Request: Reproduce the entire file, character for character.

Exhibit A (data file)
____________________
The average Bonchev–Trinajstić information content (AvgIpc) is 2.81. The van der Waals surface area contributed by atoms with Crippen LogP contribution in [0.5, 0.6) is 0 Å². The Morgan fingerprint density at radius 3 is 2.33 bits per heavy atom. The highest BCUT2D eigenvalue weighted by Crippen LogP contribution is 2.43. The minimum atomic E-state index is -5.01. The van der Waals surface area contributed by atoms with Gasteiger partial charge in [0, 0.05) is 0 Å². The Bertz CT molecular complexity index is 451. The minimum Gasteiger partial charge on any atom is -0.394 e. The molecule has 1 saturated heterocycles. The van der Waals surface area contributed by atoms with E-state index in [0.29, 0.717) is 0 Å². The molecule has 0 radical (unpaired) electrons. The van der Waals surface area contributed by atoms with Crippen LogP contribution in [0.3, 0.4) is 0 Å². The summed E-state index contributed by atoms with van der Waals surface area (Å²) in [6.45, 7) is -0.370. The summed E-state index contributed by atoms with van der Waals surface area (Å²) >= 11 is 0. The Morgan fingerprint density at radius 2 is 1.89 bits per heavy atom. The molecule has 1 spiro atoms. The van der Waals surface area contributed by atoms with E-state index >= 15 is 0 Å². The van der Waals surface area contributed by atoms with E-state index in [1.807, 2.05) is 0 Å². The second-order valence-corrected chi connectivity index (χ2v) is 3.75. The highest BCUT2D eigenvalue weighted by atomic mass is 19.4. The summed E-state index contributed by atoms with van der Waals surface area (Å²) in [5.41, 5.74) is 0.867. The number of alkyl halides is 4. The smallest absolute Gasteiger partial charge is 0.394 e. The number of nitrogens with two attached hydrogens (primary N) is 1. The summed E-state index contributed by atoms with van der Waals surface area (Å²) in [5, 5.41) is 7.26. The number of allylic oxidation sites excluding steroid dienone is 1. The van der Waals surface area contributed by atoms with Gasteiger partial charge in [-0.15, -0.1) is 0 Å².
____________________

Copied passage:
The average Bonchev–Trinajstić information content (AvgIpc) is 2.81. The van der Waals surface area contributed by atoms with Crippen LogP contribution in [0.5, 0.6) is 0 Å². The Morgan fingerprint density at radius 3 is 2.33 bits per heavy atom. The highest BCUT2D eigenvalue weighted by Crippen LogP contribution is 2.43. The minimum atomic E-state index is -5.01. The van der Waals surface area contributed by atoms with Gasteiger partial charge in [0, 0.05) is 0 Å². The Bertz CT molecular complexity index is 451. The minimum Gasteiger partial charge on any atom is -0.394 e. The molecule has 1 saturated heterocycles. The van der Waals surface area contributed by atoms with E-state index in [0.29, 0.717) is 0 Å². The molecule has 0 radical (unpaired) electrons. The van der Waals surface area contributed by atoms with Crippen LogP contribution in [0.3, 0.4) is 0 Å². The summed E-state index contributed by atoms with van der Waals surface area (Å²) in [6.45, 7) is -0.370. The summed E-state index contributed by atoms with van der Waals surface area (Å²) >= 11 is 0. The Morgan fingerprint density at radius 2 is 1.89 bits per heavy atom. The molecule has 1 spiro atoms. The van der Waals surface area contributed by atoms with E-state index >= 15 is 0 Å². The van der Waals surface area contributed by atoms with E-state index in [1.807, 2.05) is 0 Å². The second-order valence-corrected chi connectivity index (χ2v) is 3.75. The highest BCUT2D eigenvalue weighted by atomic mass is 19.4. The summed E-state index contributed by atoms with van der Waals surface area (Å²) in [5.41, 5.74) is 0.867. The number of alkyl halides is 4. The smallest absolute Gasteiger partial charge is 0.394 e. The number of nitrogens with two attached hydrogens (primary N) is 1. The summed E-state index contributed by atoms with van der Waals surface area (Å²) in [5, 5.41) is 7.26. The number of allylic oxidation sites excluding steroid dienone is 1. The van der Waals surface area contributed by atoms with Gasteiger partial charge in [-0.15, -0.1) is 0 Å².